About Philippine Coffee

Exploring the World of Philippine Coffee

In the late 19th century, Lipa City of Batangas was renowned as a major exporter of coffee. Back in 1880, the Philippines stood as the fourth largest global coffee bean exporter. When coffee rust plagued coffee-producing regions like Brazil, Africa, and Java, the Philippines emerged as the sole source of coffee beans worldwide. This led to a period of prosperity for Lipa City. However, the coffee industry faced a setback in 1889 when coffee rust reached the Philippines, taking several generations for the nation's coffee producers to recover. As a result, the local coffee culture took a backseat, with many turning to instant coffee for their daily caffeine fix.

Fast forward to the present day, and the Philippines is witnessing a resurgence in specialty coffee production, particularly in regions like Bukidnon, Cavite, Davao, and the original coffee hub, Batangas, located about 70 miles from Manila. Batangas, home to the impressive Taal Volcano, boasts fertile volcanic soil that perfectly suits various forms of agriculture, especially coffee farming.

As the Philippine specialty coffee sector experiences a renaissance, a similar transformation is unfolding in the country's café culture. Modern coffee shops, often referred to as third-wave coffee shops, are gaining popularity across the Southeast Asian nation.

A Strong Focus on Quality and Sustainability

Thanks to the efforts of the Philippine Coffee Board Inc., there is growing emphasis on tracing the origins of coffee. Philippine coffee is now packaged not only by variety but also includes information about the region, specific micro-lots, and even estates. Coffee cooperatives play a crucial role in maintaining quality production and adhering to proper handling methods.

Highlighting Quality and Excellence

In 2017, the Kape Pilipino green coffee quality grading competition took place at Cavite State University. This competition showcased outstanding Arabicas and Robustas that scored over 80 points, featuring coffee sourced from different regions across the Philippines. This event underscores the continued interest in and dedication to Philippine specialty coffee.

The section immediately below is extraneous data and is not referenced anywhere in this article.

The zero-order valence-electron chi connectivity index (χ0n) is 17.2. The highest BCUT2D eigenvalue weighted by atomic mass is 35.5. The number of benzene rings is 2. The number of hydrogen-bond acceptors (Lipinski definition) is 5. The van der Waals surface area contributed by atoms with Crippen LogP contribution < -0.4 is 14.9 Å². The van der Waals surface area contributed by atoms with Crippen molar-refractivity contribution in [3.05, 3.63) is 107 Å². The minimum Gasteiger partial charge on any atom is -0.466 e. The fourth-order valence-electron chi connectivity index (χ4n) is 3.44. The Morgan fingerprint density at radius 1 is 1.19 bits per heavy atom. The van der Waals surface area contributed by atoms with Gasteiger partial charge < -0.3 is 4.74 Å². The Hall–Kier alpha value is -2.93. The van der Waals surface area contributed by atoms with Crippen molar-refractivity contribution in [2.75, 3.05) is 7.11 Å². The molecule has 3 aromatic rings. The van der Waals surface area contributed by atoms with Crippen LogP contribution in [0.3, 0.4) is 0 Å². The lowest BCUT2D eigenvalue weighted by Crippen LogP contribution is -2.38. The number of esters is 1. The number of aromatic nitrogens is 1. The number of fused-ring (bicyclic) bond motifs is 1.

Discovering Unique Flavor Profiles

Arabica beans processed using the natural method can exhibit delightful floral and caramel notes, while Robustas offer a combination of floral and dark chocolate flavors. This diversity in taste profiles adds to the allure of Philippine coffee.

Exploring Coffee-Growing Regions

The Philippines, with a population of over a hundred million, lies within the coffee belt region. From 2008 to 2012, the annual coffee harvest averaged around 25,000 metric tons, primarily contributed by Robusta and followed by Arabica beans.

As of 2012 data from the Bureau of Agricultural Statistics, coffee production in the country covers roughly 119,999 hectares of land with 83.5 million fruit-bearing trees. Notably, the SOCSARGEN region boasts the largest coffee farm area, followed by Davao Region, the Autonomous Region of Muslim Mindanao (ARMM), CALABARZON, and Northern Mindanao.

Let's Take a Journey Through Coffee Regions

Cordillera Administrative Region (CAR): This mountainous region in northern Luzon, encompassing provinces like the Mountain Province, Benguet, Kalinga, Ifugao, and Abra, provides ideal conditions for growing Arabica beans. The altitude ranges from 1,000 to 1,800 meters above sea level (3,281-5,906 feet), and coffee varieties include Red Bourbon, Yellow Bourbon, Typica, Mondo Novo, and Caturra.

Northern Luzon: This central to northern Luzon region offers a diverse terrain that's perfect for cultivating Robusta and Catimor. From the narrow plains of Ilocos Sur to the Sierra Madre mountain range, coffee farms thrive in this area. Altitudes vary between 300 to 900 meters above sea level (984-2,952 feet).

Calabarzon: Named after its five component provinces, this region offers unique terrain and climate for growing Robusta, Excelsa, and Liberica. From Batangas to Cavite and Laguna, the area's distinct landscapes contribute to its coffee cultivation. Altitudes range from 300 to 500 meters above sea level (984-1,640 feet).

Mimaropa: Comprising Mindoro, Marinduque, Romblon, and Palawan, this southwestern region shows promise for Excelsa and Robusta coffee production. The topography varies from coastal plains to craggy foothills and valleys, with altitudes from 300 to 500 meters above sea level (984-1,640 feet).

Visayas: The islands of Visayas offer unique microclimates suitable for both Arabica and Robusta cultivation. From the rolling hills of Bohol to the volcanic soils of Negros Oriental and Negros Occidental, coffee thrives in these diverse landscapes. Altitudes range from 500 to 1000 meters above sea level (1,640-3,280 feet).

Mindanao: The southern Philippines stands as a prime source of quality coffee, especially in Mindanao. The region is home to Robusta, Excelsa, and Arabica coffee, benefiting from the ideal soil and climate conditions. From Basilan to Sultan Kudarat, coffee production is a significant contributor to the region's landscape. Altitudes vary from 700 to over 1,200 meters above sea level (2,296-3,937 feet).

As Philippine coffee experiences a renaissance, it reflects the nation's enduring love for its rich coffee heritage and its commitment to excellence in specialty coffee production. With a focus on quality, unique flavor profiles, and diverse growing regions, Philippine coffee continues to captivate both locals and the global coffee community.

Source: Philippine Coffee Board